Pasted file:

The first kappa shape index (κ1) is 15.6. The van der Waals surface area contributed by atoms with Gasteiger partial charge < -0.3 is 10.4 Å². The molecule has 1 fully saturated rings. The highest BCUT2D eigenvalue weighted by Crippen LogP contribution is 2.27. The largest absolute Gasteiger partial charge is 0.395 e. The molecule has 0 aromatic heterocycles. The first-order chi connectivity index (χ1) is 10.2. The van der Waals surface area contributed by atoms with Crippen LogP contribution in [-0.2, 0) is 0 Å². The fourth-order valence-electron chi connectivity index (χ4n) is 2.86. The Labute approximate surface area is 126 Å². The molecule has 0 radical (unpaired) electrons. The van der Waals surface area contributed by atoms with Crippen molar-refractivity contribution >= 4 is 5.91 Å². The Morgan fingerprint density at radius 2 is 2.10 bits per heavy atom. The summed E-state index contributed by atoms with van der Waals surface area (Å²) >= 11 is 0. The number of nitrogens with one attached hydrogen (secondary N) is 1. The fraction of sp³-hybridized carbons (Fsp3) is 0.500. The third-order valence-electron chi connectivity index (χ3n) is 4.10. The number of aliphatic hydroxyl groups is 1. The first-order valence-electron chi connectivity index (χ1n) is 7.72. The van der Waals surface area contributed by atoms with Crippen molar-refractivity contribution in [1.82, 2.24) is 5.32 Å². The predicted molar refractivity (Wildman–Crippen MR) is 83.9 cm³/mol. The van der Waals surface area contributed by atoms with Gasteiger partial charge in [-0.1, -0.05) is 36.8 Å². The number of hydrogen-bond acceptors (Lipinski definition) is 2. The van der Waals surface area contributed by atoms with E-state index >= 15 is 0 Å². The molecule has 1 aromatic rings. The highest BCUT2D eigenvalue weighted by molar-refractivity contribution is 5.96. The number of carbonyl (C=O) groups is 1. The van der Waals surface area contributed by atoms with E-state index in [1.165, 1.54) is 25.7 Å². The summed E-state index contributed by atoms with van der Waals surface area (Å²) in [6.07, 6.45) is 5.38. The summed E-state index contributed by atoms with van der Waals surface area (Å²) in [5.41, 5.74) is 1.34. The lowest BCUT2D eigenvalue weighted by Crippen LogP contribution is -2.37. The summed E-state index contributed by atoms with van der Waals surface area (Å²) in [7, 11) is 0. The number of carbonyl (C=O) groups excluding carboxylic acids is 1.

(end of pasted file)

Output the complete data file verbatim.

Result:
The first kappa shape index (κ1) is 15.6. The van der Waals surface area contributed by atoms with Gasteiger partial charge < -0.3 is 10.4 Å². The molecule has 1 fully saturated rings. The highest BCUT2D eigenvalue weighted by Crippen LogP contribution is 2.27. The largest absolute Gasteiger partial charge is 0.395 e. The molecule has 0 aromatic heterocycles. The first-order chi connectivity index (χ1) is 10.2. The van der Waals surface area contributed by atoms with Crippen LogP contribution in [-0.2, 0) is 0 Å². The fourth-order valence-electron chi connectivity index (χ4n) is 2.86. The Labute approximate surface area is 126 Å². The molecule has 0 radical (unpaired) electrons. The van der Waals surface area contributed by atoms with Crippen molar-refractivity contribution >= 4 is 5.91 Å². The Morgan fingerprint density at radius 2 is 2.10 bits per heavy atom. The summed E-state index contributed by atoms with van der Waals surface area (Å²) >= 11 is 0. The number of nitrogens with one attached hydrogen (secondary N) is 1. The fraction of sp³-hybridized carbons (Fsp3) is 0.500. The third-order valence-electron chi connectivity index (χ3n) is 4.10. The number of aliphatic hydroxyl groups is 1. The first-order valence-electron chi connectivity index (χ1n) is 7.72. The van der Waals surface area contributed by atoms with Crippen molar-refractivity contribution in [1.82, 2.24) is 5.32 Å². The predicted molar refractivity (Wildman–Crippen MR) is 83.9 cm³/mol. The van der Waals surface area contributed by atoms with Gasteiger partial charge in [-0.1, -0.05) is 36.8 Å². The number of hydrogen-bond acceptors (Lipinski definition) is 2. The van der Waals surface area contributed by atoms with E-state index >= 15 is 0 Å². The molecule has 1 aromatic rings. The highest BCUT2D eigenvalue weighted by molar-refractivity contribution is 5.96. The number of carbonyl (C=O) groups is 1. The van der Waals surface area contributed by atoms with E-state index in [1.165, 1.54) is 25.7 Å². The summed E-state index contributed by atoms with van der Waals surface area (Å²) in [6.07, 6.45) is 5.38. The summed E-state index contributed by atoms with van der Waals surface area (Å²) in [5.41, 5.74) is 1.34. The lowest BCUT2D eigenvalue weighted by Crippen LogP contribution is -2.37. The summed E-state index contributed by atoms with van der Waals surface area (Å²) in [7, 11) is 0. The number of carbonyl (C=O) groups excluding carboxylic acids is 1.